The cyclic ureas are suitable for use in an aqueous composition comprising in water an inorganic compound which is a mineral ore or a pigment or an organic compound which is a pigment, a polymerizable monomer, such as addition, condensation and vinyl monomers, an oligomeric resin, a polymeric resin, a detergent, a caustic cleaning agent, a herbicide, especially a herbicide for chlorophyll-containing plants, an insecticide, or a plant growth modifying agent.
An amount of the cyclic urea compound that is effective to reduce the equilibrium and/or dynamic surface tension of the water-based, organic compound-containing composition is added. Such effective amount may range from 0.001 to 20 g/100 mL, preferably 0.01 to 10 g/100 mL, of the aqueous composition. Naturally, the most effective amount will depend on the particular application and the solubility of the particular cyclic urea.
In the following water-based organic coating, ink, and agricultural compositions containing a cyclic urea according to the invention, the other listed components of such compositions are those materials well known to the workers in the relevant art.
A typical water-based organic coating composition to which the cyclic urea surfactants of the invention may be added would comprise the following components in an aqueous medium at 30 to 80% solids:
______________________________________Typical Water-Based Organic Coating Composition______________________________________0 to 50 wt % Pigment Dispersant/Grind Resin 0 to 80 wt % Coloring Pigments/Extender Pigments/Anti-Corrosive Pigments/Other Pigment Types 5 to 99.9 wt % Water-Borne/Water-Dispersible/Water-Soluble Resins 0 to 30 wt % Slip Additives/Antimicrobials/Processing Aids/Defoamers 0 to 50 wt % Coalescing or Other Solvents 0.01 to 10 wt % Surfactant/Wetting Agent/Flow and Leveling Agents 0.01 to 5 wt % Cyclic Urea______________________________________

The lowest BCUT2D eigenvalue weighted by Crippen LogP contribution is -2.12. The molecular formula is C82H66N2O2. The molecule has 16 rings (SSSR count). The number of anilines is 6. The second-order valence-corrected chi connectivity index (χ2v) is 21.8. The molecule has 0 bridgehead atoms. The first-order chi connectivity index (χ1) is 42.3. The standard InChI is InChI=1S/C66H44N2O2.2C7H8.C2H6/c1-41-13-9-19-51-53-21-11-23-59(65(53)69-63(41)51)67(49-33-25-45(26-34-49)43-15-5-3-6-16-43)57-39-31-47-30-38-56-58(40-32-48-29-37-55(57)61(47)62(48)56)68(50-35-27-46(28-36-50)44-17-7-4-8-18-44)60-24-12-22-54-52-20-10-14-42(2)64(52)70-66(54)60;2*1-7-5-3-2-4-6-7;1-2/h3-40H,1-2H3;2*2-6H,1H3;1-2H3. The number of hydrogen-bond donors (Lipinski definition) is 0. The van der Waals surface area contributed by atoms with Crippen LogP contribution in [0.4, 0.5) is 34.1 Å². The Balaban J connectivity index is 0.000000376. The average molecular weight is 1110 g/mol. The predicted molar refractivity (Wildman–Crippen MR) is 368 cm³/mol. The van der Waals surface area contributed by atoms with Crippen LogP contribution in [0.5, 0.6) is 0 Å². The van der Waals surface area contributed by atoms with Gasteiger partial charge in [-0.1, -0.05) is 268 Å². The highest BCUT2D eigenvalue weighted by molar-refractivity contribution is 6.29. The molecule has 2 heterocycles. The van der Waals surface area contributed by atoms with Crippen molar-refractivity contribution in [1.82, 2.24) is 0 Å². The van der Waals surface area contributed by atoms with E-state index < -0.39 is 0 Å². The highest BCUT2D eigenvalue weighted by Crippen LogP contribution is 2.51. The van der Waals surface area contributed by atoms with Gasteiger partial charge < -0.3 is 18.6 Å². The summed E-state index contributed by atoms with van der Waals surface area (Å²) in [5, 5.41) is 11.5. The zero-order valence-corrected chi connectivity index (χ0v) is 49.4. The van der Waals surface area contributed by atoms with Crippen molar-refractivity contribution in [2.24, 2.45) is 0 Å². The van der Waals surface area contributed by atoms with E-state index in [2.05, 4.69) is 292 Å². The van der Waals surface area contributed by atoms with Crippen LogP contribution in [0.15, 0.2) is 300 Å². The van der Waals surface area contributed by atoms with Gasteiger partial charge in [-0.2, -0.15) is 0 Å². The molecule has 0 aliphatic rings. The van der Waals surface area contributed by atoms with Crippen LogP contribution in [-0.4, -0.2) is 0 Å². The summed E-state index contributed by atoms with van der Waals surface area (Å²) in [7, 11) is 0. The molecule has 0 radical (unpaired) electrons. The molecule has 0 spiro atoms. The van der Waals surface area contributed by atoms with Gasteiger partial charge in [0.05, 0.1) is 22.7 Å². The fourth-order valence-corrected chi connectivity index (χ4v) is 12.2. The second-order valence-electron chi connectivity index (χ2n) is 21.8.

A typical water-based ink composition to which the cyclic urea surfactants of the invention may be added would comprise the following components in an aqueous medium at 20 to 60% solids:
______________________________________Typical Water-Based Ink Composition______________________________________1 to 50 wt % Pigment 0 to 50 wt % Pigment Dispersant/Grind Resin 0 to 50 wt % Clay base in appropriate resin solution vehicle 5 to 99.9 wt % Water-Borne/Water-Dispersible/Water-Soluble Resins 0 to 30 wt % Coalescing Solvents 0.01 to 10 wt % Surfactant/Wetting Agent 0.01 to 10 wt % Processing Aids/Defoamers/Solubilizing Agents 0.01 to 5 wt % Cyclic Urea______________________________________
A typical water-based agricultural composition to which the cyclic urea surfactants of the invention may be added would comprise the following components in an aqueous medium at 0.1 to 80% ingredients:
______________________________________Typical Water-Based Agricultural Composition______________________________________0.1 to 50 wt % Insecticide or Plant Growth Modifying Agent 0.01 to 10 wt % Surfactant 0 to 5 wt % Dyes 0 to 20 wt % Thickeners/Stabilizers/Co-surfactants/Gel Inhibitors/Defoamers 0 to 25 wt % Antifreeze 0.1 to 50 wt % Cyclic Urea______________________________________